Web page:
' In our opinion, the provision made in Sub-section (3) is only a measure enacted for ensuring compliance with Sub-section (1) of Section 140A. It is not true that the said Sub-section does not provide for or take into account the various circumstances of the nature pointed out at page 126 of the said report. The said Sub-section merely makes the assessee liable for a penalty which may go up to 50% of the tax payable under Sub-section (1). A discretion is conferred upon the Income-tax Officer in the matter of levying the penalty. In a proper case, he may decline to levy any penalty. We do not read the said provision as compelling the Income-tax Officer to levy such a penalty in each and every case and/or up to the maximum limit. An appeal and a second appeal are provided against his orders and a further reference to the High Court. Further, we cannot assume the case of an assessee, 'who is not able to pay his taxes'. Every person earning taxable income has to provide for payment of taxes. However, certain situations may arise where the assessee may not be able to pay the taxes within 30 days as required by Section 140A. But in such cases, if he properly explains the circumstances to the satisfaction of the Income-tax Officer, he would not levy the penalty. We furtherfind ourselves unable to agree with the statement of the learned judges that 'the levy of penalty could be sustained only in cases of concealment or evasion of taxes'. With respect, we see no warrant for such a statement. As pointed out by us above, Chapter 22 provides for criminal prosecutions in case of several matters and not only for concealment and evasion of taxes. Penalties are also provided by Chapter 21 in the case of failure to furnish information regarding securities, etc., failure to furnish returns or to comply with notices, failure to give notice of discontinuance as required by Section 176(3), for filing a false estimate or failure to pay advance tax, etc. We equally fail to understand as to how the said provision could be held to be confiscatory. What is due towards tax cannot be said to be the 'property' of the assessee, since it is a debt due to the State towards tax, even as per his own return. The mere fact that it is not quantified by the department on that date would not make it any the less the tax due under Section 140A(1). It is not necessary that every provision conceived in the interest of the revenue, i.e., made to ensure proper payment of taxes should be compensatory only and that no penalties can be provided therefor. In our opinion, therefore, Sub-section (3) of Section 140A does not in any manner infringe Article 19(1)(f) of the Constitution of India and that it is not an unreasonable restriction upon the said right. '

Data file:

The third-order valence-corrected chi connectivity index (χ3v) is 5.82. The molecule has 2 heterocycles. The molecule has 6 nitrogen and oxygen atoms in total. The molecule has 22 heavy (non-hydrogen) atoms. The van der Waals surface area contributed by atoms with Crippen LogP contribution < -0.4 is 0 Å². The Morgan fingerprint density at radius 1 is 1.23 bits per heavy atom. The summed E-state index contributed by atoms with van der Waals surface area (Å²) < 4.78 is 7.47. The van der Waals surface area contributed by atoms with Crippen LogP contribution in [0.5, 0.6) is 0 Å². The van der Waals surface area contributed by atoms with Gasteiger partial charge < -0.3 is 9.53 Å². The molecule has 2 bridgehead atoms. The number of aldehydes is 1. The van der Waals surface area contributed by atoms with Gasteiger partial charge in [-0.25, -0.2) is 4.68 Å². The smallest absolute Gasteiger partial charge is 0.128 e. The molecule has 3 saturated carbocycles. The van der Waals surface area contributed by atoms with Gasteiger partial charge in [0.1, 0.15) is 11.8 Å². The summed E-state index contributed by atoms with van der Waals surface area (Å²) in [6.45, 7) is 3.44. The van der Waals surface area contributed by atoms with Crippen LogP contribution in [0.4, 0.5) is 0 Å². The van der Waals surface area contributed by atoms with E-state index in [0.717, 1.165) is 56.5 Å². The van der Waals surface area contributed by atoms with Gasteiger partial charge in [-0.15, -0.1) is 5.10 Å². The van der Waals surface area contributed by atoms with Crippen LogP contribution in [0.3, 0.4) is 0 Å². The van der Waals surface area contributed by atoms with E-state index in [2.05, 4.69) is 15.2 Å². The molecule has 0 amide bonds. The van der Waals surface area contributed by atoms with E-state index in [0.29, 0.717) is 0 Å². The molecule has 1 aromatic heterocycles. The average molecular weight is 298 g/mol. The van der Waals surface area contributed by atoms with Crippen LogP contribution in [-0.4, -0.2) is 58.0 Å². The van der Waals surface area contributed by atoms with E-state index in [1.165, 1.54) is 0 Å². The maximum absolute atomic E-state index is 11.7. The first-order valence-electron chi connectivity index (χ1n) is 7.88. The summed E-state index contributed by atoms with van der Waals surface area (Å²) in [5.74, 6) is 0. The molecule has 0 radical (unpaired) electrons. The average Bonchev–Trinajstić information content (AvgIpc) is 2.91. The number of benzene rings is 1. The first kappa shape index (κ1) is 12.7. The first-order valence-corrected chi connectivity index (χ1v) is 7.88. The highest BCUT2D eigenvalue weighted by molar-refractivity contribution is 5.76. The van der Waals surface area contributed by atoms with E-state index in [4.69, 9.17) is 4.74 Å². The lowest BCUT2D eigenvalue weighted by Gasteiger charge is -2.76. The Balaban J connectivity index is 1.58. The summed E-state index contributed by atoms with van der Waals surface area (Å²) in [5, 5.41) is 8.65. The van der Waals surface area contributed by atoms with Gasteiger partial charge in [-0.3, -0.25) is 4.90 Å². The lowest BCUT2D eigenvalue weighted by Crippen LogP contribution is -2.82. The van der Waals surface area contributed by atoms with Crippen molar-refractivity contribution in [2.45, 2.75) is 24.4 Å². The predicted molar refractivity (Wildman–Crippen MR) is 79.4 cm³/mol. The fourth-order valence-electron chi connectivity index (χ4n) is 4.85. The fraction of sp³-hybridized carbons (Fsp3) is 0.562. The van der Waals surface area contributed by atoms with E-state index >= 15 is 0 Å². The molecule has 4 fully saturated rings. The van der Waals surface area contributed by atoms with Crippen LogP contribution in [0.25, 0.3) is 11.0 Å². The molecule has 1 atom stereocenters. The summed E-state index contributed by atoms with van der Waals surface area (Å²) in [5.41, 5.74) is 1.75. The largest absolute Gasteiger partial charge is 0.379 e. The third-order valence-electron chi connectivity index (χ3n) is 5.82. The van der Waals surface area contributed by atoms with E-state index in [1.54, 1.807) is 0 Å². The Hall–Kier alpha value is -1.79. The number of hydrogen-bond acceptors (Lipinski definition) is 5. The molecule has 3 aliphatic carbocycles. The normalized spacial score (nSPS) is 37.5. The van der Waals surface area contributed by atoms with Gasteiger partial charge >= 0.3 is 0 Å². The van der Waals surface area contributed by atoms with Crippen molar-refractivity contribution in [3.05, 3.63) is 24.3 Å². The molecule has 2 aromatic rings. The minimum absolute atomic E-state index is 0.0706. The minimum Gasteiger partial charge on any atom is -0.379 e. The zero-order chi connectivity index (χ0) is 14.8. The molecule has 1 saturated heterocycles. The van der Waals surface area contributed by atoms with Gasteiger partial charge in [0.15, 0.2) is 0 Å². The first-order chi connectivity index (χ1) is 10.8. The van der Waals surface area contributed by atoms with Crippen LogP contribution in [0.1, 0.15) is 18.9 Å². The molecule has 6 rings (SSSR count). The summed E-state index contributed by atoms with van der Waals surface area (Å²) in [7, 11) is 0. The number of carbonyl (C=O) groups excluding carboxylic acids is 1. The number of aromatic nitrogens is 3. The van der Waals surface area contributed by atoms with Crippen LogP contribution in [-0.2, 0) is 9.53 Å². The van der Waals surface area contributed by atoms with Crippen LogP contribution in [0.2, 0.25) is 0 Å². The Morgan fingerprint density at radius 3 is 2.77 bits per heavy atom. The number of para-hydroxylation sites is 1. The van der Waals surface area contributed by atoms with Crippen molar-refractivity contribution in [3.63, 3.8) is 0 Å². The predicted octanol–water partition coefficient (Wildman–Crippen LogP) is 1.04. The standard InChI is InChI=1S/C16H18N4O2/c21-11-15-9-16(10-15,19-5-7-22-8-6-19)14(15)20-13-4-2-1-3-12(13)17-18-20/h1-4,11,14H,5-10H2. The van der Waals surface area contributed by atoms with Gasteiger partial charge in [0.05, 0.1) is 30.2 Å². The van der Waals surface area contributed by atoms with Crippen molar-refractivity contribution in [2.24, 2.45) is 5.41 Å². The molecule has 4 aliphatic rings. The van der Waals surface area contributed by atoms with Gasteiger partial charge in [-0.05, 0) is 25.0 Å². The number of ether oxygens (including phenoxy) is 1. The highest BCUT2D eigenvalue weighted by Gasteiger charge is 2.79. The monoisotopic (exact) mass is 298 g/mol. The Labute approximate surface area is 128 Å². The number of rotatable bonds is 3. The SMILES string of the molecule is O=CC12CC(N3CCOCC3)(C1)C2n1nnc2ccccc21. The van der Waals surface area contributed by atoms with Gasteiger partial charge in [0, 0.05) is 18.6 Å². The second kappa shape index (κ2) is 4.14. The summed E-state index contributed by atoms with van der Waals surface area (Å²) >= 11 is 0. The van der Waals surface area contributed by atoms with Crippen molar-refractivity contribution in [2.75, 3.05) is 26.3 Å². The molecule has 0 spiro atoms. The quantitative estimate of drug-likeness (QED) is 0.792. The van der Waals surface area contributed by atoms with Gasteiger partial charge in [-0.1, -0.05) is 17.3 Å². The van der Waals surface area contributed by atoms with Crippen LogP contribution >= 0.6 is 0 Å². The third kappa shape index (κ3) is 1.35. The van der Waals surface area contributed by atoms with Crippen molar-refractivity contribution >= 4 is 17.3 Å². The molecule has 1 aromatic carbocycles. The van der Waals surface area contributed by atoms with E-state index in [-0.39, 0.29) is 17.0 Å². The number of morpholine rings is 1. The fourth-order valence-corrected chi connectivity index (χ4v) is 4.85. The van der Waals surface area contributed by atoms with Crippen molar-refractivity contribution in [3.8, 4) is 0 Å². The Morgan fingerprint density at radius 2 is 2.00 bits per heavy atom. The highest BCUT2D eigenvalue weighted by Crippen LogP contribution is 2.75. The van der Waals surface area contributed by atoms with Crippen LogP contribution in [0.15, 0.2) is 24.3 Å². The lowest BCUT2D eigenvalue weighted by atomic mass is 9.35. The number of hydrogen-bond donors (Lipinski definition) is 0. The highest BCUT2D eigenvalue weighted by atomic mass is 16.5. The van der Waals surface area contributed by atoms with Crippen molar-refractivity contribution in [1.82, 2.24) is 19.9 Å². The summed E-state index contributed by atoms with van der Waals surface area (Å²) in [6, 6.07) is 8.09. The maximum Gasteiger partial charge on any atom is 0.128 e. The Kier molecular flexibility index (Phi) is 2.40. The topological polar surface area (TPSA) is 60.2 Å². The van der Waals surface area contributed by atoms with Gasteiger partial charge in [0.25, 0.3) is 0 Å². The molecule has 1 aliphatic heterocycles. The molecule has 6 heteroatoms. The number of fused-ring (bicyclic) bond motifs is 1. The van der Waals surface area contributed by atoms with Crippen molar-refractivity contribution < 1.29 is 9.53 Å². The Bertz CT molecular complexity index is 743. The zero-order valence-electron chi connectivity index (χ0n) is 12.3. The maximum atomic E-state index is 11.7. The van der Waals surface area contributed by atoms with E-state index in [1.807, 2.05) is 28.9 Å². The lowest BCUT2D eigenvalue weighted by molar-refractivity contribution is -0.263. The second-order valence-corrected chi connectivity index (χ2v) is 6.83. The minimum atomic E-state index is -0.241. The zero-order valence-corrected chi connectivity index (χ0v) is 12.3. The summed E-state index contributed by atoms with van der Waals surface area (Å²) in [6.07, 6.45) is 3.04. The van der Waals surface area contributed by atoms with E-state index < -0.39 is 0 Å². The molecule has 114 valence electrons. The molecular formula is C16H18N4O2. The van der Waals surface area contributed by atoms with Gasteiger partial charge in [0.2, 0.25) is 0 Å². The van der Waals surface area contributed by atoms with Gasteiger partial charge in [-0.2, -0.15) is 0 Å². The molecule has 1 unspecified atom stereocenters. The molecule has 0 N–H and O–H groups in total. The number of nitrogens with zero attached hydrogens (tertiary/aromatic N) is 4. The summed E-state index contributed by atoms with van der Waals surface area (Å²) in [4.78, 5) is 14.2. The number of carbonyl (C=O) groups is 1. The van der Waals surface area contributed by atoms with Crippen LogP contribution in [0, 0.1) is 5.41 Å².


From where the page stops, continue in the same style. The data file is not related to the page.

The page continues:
10. In Gunny Exporters Pvt. Ltd. v. ITO [1976] TLR 603 Sabyasachi Mukherjee J., as he then was, also disagreed with the view taken by the Madras High Court in Salt Maricar's case : [1973]90ITR116(Mad) and observed as under (p. 604) :

' The section compels an assessee to pay the tax due on his own estimate on the basis of return filed after taking into account the taxes already paid. In order to enforce compliance with the said provisions for payment of tax within one month of the filing of the return, Sub-section (3) authorises imposition of penalty, in case of non-compliance. The provision of the Sub-section fixes a maximum. Therefore, discretion has been given to the authority concerned to impose penalty up to a maximum dependent upon the facts and circumstances of each particular case. The order can only be passed after giving the assessee reasonable opportunity of being heard. The order imposing penalty is subject to appeal. The provision which authorises imposition of penalty in a case of non-payment of admitted dues of an assessee subject to the aforesaid provisions, in my opinion, cannot be considered to be an unreasonable restriction on the right to hold property or retain the income. The purpose and object being enforcement and compliance with the provisions for payment of taxes, a power, authorising imposition of penalty, conditioned as it is and being subject to appeal, in my opinion, cannot be termed as a confiscatory provision. Anassessee undoubtedly has authority to retain his income. But that right of retention is subject to payment of all lawful dues. A deterrent provision to ensure compliance with the obligation to pay the tax dues in time fixed by the Legislature is not an unreasonable restriction to retain income. In the aforesaid view of the matter, I am unable, with great respect, to agree with the reasonings of the Division Bench of the Madras High Court. In the view I have taken, the aforesaid provision is not confiscatory in nature.'